At Home Sleep Tests

The positives and negatives to home sleep testing

Most people have experienced their share of sleepless nights. Whether it be stress, diet, kids, or other reasons, not getting enough sleep can put a major damper on your day.

However there are many Americans who experience this problem not just occasionally, but every night. In most cases, these individuals suffer from sleep apnea, a chronic condition affecting millions that disrupts your sleep.

Sleep apnea relief is highly sought after for those who suffer from this condition. Typically, patients must be tested at a sleep laboratory to target the cause of the problem. This testing includes sensors being placed upon the patient which monitor the vitals and other take other measurements of the sleeping patient.

Technological advancements have allowed this process to now be accomplished at home. Home sleep testing is an option for those who suffer from sleep apnea and who are unable to go to go to a sleep testing center.


At-home testing provides many benefits that cannot be achieved through sleep laboratory testing. It is private and convenient and its low cost and un-invasive nature attracts many customers to this new technology.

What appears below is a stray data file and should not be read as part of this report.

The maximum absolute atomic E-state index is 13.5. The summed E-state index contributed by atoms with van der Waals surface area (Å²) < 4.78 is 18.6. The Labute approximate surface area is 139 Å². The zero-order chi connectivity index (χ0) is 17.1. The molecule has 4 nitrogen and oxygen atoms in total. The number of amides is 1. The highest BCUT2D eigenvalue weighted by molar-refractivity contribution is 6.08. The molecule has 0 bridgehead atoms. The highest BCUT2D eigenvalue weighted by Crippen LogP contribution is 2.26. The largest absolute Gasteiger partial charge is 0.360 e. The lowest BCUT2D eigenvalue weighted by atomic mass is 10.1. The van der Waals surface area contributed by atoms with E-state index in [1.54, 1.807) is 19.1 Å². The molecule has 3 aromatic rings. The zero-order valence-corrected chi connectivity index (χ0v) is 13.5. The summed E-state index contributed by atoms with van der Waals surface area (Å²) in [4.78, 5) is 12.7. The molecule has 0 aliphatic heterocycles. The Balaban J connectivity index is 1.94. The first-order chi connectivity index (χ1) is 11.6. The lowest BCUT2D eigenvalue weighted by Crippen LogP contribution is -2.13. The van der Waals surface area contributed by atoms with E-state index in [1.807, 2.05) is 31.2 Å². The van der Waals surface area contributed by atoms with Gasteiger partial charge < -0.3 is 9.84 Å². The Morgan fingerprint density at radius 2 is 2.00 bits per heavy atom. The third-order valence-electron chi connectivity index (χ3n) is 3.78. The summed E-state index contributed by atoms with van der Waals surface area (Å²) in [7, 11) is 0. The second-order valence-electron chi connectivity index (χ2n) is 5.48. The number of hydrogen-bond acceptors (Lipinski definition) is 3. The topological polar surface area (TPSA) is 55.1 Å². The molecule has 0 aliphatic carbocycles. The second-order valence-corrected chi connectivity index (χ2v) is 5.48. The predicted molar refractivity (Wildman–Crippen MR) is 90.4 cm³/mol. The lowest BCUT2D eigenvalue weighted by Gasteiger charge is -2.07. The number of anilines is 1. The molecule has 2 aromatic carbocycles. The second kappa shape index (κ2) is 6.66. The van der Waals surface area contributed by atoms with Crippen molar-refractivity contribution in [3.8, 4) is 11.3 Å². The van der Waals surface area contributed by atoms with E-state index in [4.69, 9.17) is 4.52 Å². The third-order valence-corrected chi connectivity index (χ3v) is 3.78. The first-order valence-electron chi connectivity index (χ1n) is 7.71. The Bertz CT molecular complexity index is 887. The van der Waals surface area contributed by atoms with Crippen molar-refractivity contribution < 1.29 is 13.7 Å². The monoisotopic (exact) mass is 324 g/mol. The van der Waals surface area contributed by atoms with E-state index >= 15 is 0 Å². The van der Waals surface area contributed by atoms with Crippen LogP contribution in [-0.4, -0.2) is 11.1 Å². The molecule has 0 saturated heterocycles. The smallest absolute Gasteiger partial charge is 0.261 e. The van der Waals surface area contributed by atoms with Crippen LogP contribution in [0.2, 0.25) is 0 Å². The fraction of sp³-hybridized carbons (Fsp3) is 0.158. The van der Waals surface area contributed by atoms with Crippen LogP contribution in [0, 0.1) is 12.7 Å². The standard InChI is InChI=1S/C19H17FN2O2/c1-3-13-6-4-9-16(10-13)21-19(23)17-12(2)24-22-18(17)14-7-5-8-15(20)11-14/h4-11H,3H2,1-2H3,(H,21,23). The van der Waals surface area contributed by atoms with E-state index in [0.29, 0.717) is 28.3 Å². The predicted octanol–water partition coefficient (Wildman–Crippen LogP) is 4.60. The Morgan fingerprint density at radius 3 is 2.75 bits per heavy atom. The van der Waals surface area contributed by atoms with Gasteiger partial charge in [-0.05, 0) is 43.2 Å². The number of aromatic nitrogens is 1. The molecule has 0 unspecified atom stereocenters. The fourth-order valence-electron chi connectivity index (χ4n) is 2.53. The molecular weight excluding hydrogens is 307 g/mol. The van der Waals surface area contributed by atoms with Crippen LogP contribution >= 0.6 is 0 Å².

In order to have a home sleeping test a variety of qualifications must be met by the patient. Those who desire such tests should be between 18-65, have no serious medical conditions, and have a clear case of sleep apnea.

If you meet these qualifications, the process of an at-home test is much simpler than a sleep lab. The main difference is that labs use around 20 sensors to monitor sleeping, whereas home tests only use 2-7. This allows patients to better fall asleep and sleep more comfortably, and allows for an easier set up.


The problem with less sensors is that it does not allow diagnosis of sleep disorders other than sleep apnea. Without these sensors, and a sleep technician, the results might not be as in-depth and accurate diagnose might be more difficult.

One big disadvantage is that the home sleep test does not record brain waves (EEG), to assess the different stages of sleep. It is not recommended in individuals with insomnia as it is difficult to tell if the patient was asleep on a home sleep test.

Both home sleep tests and lab sleep tests can be good options for those who need treatment from sleep disorders. The best option is to talk to your doctor to understand which option is right for you.

More info: American Academy of Sleep Medicine

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